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Familiarize yourself with Hugh Laurie! You may know him from his role on tv as House, the cantankerous, misfit doctor who diagnoses rare disorders. This series is now available at CPL. Click here to place a hold on season one. Before he was House...

He was a comedian:

My personal favorite is the adaptation of P.G. Wodehouse's Jeeves and Wooster series. Hugh plays the fool (Wooster) to his wise "gentleman's gentleman" (aka butler) Jeeves who gets his master out of all kinds of self-inflicted scrapes brought on by an excess of leisure-class free time. Jeeves is played by another great British Comedian,Stephen Fry. You will also enjoy Laurie's singing and piano in this series. He's and old fashioned, multi-talented actor and, if he dances (does anyone know?), a "triple threat."

Can't get enough of the Wodehouse duo? Check out A Bit of Fry and Laurie. If you reeally like him as a misfit, watch made for tv movie All or Nothing at all where he plays a con-man.

Fans of Blackadder will remember him in this popular historical comedy series starring Mr. Bean's Rowan Atkinson.

Before he was House, he was for kids!:

If you think Hugh's just for older folks, check out Stuart Little, where he plays the charming adopted father of a white mouse, along with Geena Davis. How about Discovering the Real world of Harry Potter with Hugh in the documentary of the same name?

He was in Costume Drama:

See him as Mr Palmer in Ang Lee's (1995) adaptation of Austen's Sense and Sensibility with Emma Thompson and Hugh Grant.

He was in Adventure: Flight of the Pheonix

Now that he's House, He's a writer, too!:

Check out his novel, The Gunseller

and, sadly, for some of you, he is also married.

Jeff "The Dude" Bridges

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Nothing like a nod from Oscar to catapult someone back into the public eye. After 40 some years in the biz, Bridges picked up a well deserved Best Actor Award for his performance in Crazy Heart. Big in the 80's and mid 90's, he has made a lot of movies over the years. Now he isn't the headlinder in all of these but you can depend on Bridges' performances to be consistently good. Here are some of my favorites.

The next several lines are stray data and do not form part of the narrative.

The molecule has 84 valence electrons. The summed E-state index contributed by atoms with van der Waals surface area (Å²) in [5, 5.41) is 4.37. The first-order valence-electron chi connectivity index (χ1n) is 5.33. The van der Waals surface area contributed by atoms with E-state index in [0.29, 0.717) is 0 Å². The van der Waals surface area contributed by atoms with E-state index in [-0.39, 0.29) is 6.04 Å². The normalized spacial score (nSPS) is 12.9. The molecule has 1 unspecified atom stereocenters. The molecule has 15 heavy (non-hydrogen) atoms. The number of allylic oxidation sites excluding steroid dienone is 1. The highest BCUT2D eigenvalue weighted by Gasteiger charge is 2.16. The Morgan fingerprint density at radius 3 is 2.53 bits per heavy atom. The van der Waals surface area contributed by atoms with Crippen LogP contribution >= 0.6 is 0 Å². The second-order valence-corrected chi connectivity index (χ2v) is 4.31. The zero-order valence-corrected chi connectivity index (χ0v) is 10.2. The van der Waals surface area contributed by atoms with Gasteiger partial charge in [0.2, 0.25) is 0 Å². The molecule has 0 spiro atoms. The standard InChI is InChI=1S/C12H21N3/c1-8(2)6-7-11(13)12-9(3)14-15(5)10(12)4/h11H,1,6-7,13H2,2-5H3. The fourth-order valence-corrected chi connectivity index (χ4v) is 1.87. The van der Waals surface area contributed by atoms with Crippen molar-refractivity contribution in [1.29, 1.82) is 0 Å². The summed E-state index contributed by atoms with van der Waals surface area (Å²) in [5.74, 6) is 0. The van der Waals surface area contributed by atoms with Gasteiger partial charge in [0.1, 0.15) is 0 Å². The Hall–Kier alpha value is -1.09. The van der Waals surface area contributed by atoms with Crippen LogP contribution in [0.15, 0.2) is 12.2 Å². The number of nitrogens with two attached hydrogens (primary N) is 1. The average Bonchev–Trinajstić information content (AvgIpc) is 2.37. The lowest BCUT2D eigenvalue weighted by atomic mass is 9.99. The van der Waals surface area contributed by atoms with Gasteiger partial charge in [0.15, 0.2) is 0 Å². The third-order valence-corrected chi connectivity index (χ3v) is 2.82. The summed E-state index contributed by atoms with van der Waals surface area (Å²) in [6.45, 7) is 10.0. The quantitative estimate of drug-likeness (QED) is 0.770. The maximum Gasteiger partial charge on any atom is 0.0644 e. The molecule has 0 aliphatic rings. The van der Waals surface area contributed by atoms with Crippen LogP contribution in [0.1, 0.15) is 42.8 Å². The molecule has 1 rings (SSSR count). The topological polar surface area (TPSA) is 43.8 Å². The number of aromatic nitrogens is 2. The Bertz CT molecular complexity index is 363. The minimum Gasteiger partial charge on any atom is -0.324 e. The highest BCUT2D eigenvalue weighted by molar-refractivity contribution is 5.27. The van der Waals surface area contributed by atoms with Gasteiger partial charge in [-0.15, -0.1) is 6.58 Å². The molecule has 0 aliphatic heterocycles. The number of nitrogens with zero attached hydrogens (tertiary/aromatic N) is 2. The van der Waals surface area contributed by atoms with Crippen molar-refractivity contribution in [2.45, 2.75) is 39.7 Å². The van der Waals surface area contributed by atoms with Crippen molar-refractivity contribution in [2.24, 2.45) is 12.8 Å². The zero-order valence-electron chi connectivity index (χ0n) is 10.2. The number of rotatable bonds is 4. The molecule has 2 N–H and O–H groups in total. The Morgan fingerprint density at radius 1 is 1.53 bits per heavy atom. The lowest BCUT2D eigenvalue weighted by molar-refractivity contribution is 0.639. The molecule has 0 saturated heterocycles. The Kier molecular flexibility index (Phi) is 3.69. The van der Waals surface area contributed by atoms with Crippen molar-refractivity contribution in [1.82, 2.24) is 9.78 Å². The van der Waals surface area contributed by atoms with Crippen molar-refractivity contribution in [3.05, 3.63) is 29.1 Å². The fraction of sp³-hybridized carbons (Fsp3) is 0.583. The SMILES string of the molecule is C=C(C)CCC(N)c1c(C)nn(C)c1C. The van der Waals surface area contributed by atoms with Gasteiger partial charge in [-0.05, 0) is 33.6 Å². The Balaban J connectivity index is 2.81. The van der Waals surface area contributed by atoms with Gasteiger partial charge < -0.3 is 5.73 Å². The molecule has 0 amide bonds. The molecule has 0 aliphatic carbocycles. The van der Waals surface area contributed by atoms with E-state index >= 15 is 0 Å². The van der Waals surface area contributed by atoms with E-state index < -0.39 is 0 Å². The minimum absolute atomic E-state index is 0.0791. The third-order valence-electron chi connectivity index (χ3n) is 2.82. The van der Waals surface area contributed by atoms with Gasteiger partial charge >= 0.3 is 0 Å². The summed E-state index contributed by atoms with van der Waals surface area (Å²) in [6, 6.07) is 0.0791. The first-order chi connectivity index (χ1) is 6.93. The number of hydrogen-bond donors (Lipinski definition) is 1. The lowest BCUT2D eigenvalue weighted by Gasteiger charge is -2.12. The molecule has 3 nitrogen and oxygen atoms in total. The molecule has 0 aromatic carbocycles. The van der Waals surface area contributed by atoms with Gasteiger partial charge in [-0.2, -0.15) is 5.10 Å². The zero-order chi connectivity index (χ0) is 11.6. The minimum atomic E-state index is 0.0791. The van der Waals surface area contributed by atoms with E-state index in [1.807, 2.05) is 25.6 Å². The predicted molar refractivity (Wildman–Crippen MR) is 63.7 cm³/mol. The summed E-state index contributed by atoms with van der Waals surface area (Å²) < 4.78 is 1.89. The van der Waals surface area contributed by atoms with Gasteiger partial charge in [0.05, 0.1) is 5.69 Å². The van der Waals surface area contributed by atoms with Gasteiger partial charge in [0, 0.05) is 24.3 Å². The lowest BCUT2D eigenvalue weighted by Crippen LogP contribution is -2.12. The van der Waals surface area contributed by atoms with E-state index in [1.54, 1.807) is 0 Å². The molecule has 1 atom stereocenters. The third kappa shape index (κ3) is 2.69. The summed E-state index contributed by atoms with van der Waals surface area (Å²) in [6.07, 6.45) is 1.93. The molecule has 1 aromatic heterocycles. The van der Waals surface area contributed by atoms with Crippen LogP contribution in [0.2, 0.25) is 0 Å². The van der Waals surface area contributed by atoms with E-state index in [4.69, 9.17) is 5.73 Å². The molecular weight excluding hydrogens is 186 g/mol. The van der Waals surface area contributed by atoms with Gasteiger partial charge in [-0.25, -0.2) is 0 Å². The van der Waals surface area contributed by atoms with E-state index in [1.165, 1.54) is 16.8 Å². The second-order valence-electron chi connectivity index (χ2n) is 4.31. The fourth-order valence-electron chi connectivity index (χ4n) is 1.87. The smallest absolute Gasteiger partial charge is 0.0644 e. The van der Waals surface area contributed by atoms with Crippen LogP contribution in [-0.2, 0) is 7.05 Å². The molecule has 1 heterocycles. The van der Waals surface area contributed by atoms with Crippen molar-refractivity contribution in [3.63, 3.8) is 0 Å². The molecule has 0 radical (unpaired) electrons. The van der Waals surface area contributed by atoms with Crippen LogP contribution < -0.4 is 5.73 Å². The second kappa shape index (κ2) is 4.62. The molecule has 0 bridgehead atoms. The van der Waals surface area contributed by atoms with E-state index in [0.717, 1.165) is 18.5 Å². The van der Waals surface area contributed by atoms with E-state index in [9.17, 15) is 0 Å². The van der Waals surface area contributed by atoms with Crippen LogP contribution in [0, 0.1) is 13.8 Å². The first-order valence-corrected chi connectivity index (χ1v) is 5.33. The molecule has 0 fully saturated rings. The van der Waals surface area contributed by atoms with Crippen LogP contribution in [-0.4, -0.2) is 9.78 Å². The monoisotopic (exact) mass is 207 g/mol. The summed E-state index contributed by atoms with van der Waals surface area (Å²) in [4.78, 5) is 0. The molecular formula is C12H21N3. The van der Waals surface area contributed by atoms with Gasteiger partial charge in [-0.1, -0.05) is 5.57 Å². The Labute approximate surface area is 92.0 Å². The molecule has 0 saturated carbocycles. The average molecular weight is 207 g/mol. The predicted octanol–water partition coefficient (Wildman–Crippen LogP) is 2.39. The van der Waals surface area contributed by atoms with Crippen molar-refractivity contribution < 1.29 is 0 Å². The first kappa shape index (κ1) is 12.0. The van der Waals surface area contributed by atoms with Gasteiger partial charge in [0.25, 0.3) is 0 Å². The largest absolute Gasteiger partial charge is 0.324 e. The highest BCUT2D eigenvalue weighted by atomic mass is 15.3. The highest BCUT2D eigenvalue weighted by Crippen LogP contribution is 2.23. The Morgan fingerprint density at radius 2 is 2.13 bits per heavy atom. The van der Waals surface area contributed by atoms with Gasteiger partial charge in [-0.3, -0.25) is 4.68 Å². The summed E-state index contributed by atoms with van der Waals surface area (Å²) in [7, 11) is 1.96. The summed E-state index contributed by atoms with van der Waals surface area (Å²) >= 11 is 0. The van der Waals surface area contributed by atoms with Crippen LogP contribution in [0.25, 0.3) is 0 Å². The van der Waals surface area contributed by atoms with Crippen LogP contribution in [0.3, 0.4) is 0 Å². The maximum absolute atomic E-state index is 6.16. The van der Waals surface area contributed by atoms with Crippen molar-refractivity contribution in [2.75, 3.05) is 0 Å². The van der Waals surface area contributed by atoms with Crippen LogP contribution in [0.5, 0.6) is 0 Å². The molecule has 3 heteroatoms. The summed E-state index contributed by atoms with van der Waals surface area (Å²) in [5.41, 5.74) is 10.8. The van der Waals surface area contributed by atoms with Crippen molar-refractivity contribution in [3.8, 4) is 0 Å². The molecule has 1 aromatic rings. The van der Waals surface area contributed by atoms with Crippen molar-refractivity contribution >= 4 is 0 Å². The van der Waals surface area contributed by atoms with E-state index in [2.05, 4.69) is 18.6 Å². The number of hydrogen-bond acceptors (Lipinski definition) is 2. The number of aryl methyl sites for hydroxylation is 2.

The Big Lebowski---from the weird and wonderful Coen brothers, this movie is good on so many levels. A cult classic, it is also just plain fun, and is the role that garnered him his nickname "the dude".

Arlington Place---from 1998 with Tim Robbins and Joan Cuscak, a solid pyschological thriller, with conspiracy overtones.

Seabiscuit---based during the depression, this tells the story of the real life racing horse of the same name. Also features Tobey Maguire and Chris Cooper.

The Last Picture Show from 1971. If you have never seen this you owe it to yourself to have a look. Set in a small Texas town in the 50's it is a gritty coming of age story---at times almost unbearably real. Lots of familiar faces in this one, including a very young Cybil Shepherd.

Iron Man--- in a supporting role to the headliner Robert Downey Jr. This movie is a real departure from the usual super hero genre and very watchable.

Men Who Stare At Goats. This movie is currently on order, so get your holds on now. With Ewan McGregor and George Clooney, it is quite hard to pigeon hole this one into a genre---but I do know that I found it quirky and entertaining.

We have others---follow this link to more Bridges

Spotlight on Madeleine Sherwood

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I was lucky enough to go to the launch of the Victoria international film festival last weekend and attended a talk by actor Madeleine Sherwood. Born in Montreal, Sherwood escaped from a mental institution and moved to New York and studied under Elia Kazan at the Actors Studio with many Hollywood greats such as Marilyn Monroe, Marlon Brando, and playwright Tennessee Williams. The studio encouraged actors to dig deep into their personal pasts to make their characters come to life. Sherwood was black-listed during the McCarthy era for her friendships with other actors and playwrights suspected of Communist leanings. She worked mainly on Broadway and is famous for her role in The Crucible. At CPL, you can see her as sister woman in Cat on a Hot Tin Roof and a smaller role in The Changeling. She appears also in Alfred Hitchcock presents in Season 6 Episode 37 "Make my Death Bed" (1961). Sherwood is the subject of a new documentary by Miriam Lawrence. It is an inspiring short film for actors and fans, so catch it if you can at a film festival.